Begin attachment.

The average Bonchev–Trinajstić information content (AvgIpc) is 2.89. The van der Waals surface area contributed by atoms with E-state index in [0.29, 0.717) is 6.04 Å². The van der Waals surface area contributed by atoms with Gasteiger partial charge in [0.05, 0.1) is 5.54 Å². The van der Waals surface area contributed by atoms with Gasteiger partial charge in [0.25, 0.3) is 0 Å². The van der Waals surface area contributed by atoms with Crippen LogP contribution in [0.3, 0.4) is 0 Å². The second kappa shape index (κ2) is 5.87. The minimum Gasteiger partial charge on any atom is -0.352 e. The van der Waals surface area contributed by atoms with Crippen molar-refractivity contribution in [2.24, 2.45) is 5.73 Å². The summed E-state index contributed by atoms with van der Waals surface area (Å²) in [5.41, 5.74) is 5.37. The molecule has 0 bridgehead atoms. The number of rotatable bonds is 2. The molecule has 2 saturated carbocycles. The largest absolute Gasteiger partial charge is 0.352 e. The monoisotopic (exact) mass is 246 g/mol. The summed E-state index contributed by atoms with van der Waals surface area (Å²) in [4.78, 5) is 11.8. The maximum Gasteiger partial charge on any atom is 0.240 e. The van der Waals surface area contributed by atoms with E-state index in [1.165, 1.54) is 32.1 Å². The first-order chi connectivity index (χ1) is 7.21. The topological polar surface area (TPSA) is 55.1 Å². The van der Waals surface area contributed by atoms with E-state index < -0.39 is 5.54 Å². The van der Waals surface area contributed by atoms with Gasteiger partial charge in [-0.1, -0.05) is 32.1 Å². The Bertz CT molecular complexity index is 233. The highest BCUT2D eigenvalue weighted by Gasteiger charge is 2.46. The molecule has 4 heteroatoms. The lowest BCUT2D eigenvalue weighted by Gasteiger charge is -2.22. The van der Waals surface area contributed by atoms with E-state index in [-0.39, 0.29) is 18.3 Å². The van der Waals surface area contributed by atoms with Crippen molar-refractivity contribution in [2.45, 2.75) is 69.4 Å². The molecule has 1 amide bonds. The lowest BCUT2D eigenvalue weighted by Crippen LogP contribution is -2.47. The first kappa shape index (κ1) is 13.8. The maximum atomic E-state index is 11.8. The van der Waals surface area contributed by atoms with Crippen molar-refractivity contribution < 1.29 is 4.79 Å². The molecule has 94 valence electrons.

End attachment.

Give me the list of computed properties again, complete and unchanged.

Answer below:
The average Bonchev–Trinajstić information content (AvgIpc) is 2.89. The van der Waals surface area contributed by atoms with E-state index in [0.29, 0.717) is 6.04 Å². The van der Waals surface area contributed by atoms with Gasteiger partial charge in [0.05, 0.1) is 5.54 Å². The van der Waals surface area contributed by atoms with Gasteiger partial charge in [0.25, 0.3) is 0 Å². The van der Waals surface area contributed by atoms with Crippen LogP contribution in [0.3, 0.4) is 0 Å². The second kappa shape index (κ2) is 5.87. The minimum Gasteiger partial charge on any atom is -0.352 e. The van der Waals surface area contributed by atoms with Crippen molar-refractivity contribution in [2.24, 2.45) is 5.73 Å². The summed E-state index contributed by atoms with van der Waals surface area (Å²) in [5.41, 5.74) is 5.37. The molecule has 0 bridgehead atoms. The number of rotatable bonds is 2. The molecule has 2 saturated carbocycles. The largest absolute Gasteiger partial charge is 0.352 e. The monoisotopic (exact) mass is 246 g/mol. The summed E-state index contributed by atoms with van der Waals surface area (Å²) in [4.78, 5) is 11.8. The maximum Gasteiger partial charge on any atom is 0.240 e. The van der Waals surface area contributed by atoms with E-state index in [1.165, 1.54) is 32.1 Å². The first-order chi connectivity index (χ1) is 7.21. The topological polar surface area (TPSA) is 55.1 Å². The van der Waals surface area contributed by atoms with E-state index < -0.39 is 5.54 Å². The van der Waals surface area contributed by atoms with Gasteiger partial charge in [-0.1, -0.05) is 32.1 Å². The Bertz CT molecular complexity index is 233. The highest BCUT2D eigenvalue weighted by Gasteiger charge is 2.46. The molecule has 4 heteroatoms. The lowest BCUT2D eigenvalue weighted by Gasteiger charge is -2.22. The van der Waals surface area contributed by atoms with E-state index in [-0.39, 0.29) is 18.3 Å². The van der Waals surface area contributed by atoms with Crippen molar-refractivity contribution in [2.45, 2.75) is 69.4 Å². The molecule has 1 amide bonds. The lowest BCUT2D eigenvalue weighted by Crippen LogP contribution is -2.47. The first kappa shape index (κ1) is 13.8. The maximum atomic E-state index is 11.8. The van der Waals surface area contributed by atoms with Crippen molar-refractivity contribution < 1.29 is 4.79 Å². The molecule has 94 valence electrons.